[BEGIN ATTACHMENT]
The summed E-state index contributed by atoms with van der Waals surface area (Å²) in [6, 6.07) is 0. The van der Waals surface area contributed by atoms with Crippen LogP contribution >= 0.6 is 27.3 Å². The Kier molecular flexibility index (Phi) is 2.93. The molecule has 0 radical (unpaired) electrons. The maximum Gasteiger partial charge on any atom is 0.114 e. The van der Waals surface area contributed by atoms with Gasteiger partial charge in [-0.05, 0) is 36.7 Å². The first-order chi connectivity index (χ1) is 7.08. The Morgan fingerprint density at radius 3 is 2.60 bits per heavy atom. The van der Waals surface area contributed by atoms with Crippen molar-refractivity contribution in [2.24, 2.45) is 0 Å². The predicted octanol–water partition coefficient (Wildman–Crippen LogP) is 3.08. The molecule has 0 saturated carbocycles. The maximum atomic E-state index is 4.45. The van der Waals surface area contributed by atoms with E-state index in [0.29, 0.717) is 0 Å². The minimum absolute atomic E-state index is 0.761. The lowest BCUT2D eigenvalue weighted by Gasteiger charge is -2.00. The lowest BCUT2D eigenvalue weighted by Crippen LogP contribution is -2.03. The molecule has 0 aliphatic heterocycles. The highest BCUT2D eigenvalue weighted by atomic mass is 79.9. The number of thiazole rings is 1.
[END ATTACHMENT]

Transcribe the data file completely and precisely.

The summed E-state index contributed by atoms with van der Waals surface area (Å²) in [6, 6.07) is 0. The van der Waals surface area contributed by atoms with Crippen LogP contribution >= 0.6 is 27.3 Å². The Kier molecular flexibility index (Phi) is 2.93. The molecule has 0 radical (unpaired) electrons. The maximum Gasteiger partial charge on any atom is 0.114 e. The van der Waals surface area contributed by atoms with Gasteiger partial charge in [-0.05, 0) is 36.7 Å². The first-order chi connectivity index (χ1) is 7.08. The Morgan fingerprint density at radius 3 is 2.60 bits per heavy atom. The van der Waals surface area contributed by atoms with Crippen molar-refractivity contribution in [2.24, 2.45) is 0 Å². The predicted octanol–water partition coefficient (Wildman–Crippen LogP) is 3.08. The molecule has 0 saturated carbocycles. The maximum atomic E-state index is 4.45. The van der Waals surface area contributed by atoms with E-state index in [0.29, 0.717) is 0 Å². The minimum absolute atomic E-state index is 0.761. The lowest BCUT2D eigenvalue weighted by Gasteiger charge is -2.00. The lowest BCUT2D eigenvalue weighted by Crippen LogP contribution is -2.03. The molecule has 0 aliphatic heterocycles. The highest BCUT2D eigenvalue weighted by atomic mass is 79.9. The number of thiazole rings is 1.